What's Moving Markets in November?
- Contrary to market reaction, this earning season has not been poor for stocks within the Ecommerce portfolio. Reported sales growth was broadly in line with consensus expectations (missing by only 0.6%) while earnings beat by 12.9% percentage points.
- The average sales and earnings growth of the companies within the portfolio was +22.7% and +32.3% respectively, showing robust fundamentals in regards to both sales and profit.
Despite comparatively solid earnings, investor sentiment has taken a downturn. This can be explained by a number of factors which are weighing on perceptions of the Ecommerce sector. They include:
- The semi-conductor sector feeling pressure as Apple lowers its orders, and Nvidia is no longer benefiting from a craze in bitcoin mining
- US-China trade war concerns, and its effects on Chinese growth
- The widely predicted and expected raising of US interest rates
- Increased international regulatory pressure on certain large technology players
- Heightened perception of geopolitical risk, including: President Trump, Saudi Arabia, Iranian Sanctions, Italian budget, and Brexit
Each of the above reasons, excepting interest rate increases, affects a different part of the Ecommerce sector; but, taken together, they have caused a rotation out of the whole. The simple explanation is that the constant release of negative headlines, even as many companies report solid earnings, has turned sentiment for the sector negative.
While this pullback has occurred across the whole market, the growth sectors have been disproportionally affected (and most notably technology). In previous analyses and newsletters, we have looked at recent pull backs in the Ecommerce and Technology sectors. However, the current correction has behaved differently being larger in magnitude and longer in duration. Thus, we must look further back to find parallels.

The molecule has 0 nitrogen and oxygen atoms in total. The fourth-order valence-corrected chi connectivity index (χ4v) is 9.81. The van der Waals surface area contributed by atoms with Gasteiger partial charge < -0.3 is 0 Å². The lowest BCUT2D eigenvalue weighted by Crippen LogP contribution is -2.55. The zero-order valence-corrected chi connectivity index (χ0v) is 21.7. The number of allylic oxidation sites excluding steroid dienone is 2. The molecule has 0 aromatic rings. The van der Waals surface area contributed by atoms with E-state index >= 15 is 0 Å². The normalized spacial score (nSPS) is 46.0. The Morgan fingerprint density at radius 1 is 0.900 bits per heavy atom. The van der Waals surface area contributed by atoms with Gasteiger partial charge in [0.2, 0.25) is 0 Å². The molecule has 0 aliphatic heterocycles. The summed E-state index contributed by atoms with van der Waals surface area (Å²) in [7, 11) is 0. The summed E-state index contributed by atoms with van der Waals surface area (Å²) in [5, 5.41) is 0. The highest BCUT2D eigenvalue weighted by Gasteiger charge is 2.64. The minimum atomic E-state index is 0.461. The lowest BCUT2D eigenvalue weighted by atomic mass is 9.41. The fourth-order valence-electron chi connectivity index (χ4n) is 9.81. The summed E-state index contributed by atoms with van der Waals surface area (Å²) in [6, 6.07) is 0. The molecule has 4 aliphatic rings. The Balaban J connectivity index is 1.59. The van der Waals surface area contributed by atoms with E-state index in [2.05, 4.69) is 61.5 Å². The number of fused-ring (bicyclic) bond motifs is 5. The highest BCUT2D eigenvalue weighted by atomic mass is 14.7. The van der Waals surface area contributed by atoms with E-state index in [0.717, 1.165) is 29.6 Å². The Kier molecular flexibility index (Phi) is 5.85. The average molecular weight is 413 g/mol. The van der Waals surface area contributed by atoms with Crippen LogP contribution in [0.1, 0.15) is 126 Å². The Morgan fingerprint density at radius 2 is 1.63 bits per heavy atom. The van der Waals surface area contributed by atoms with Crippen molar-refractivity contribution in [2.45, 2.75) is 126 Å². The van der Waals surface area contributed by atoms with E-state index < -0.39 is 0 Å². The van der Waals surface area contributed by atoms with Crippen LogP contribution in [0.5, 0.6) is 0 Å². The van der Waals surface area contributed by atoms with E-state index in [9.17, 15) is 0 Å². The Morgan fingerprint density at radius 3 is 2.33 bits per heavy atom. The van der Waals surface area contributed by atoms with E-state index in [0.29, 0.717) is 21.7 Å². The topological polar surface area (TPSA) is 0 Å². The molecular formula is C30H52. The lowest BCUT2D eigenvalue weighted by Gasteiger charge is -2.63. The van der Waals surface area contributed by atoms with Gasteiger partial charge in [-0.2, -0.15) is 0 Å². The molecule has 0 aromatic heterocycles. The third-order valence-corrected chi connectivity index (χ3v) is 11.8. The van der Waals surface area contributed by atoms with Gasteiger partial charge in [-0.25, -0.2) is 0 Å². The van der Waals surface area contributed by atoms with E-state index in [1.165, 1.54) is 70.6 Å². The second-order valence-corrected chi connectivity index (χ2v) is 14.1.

At the start of 2016 we can observe a correction of similar magnitude and duration: a peak-to-trough decline in the MSCI World and NASDAQ of -14.5% and -17.3%, respectively, over a more-than two month-duration from the end November 2015 through to February 2016. Notably, we can also observe a rotation away from growth stocks and the technology sector during this period. This pullback was driven by fears around the growth of the Chinese economy (specifically trade data), and oil and commodity price slumps. A year after the correction, the MSCI World and NASDQ indices had appreciated by 23.5% and 34.4%, respectively.
If we look at the market valuation for the technology sector (using NASDAQ as a proxy), we can conclude fairly comfortably that it does not look onerous: the MSCI world and NASDAQ indices are now well below their 3-year average Price to Earnings (PE) ratio.
MSCI World Index average 3-year PE ratio
NASDAQ Composite Index average 3-year PE ratio
We see a similar case in point in the Global Trends Ecommerce Portfolio, where the average PE ratio is some 16.5% below where it was at the turn of the year – even as the portfolio has average sales and earnings forecast growth of 19.5% and 20.6%. Global Trends Consumer and Managed are trading at a 20.9% and 12.7% discount, respectively.
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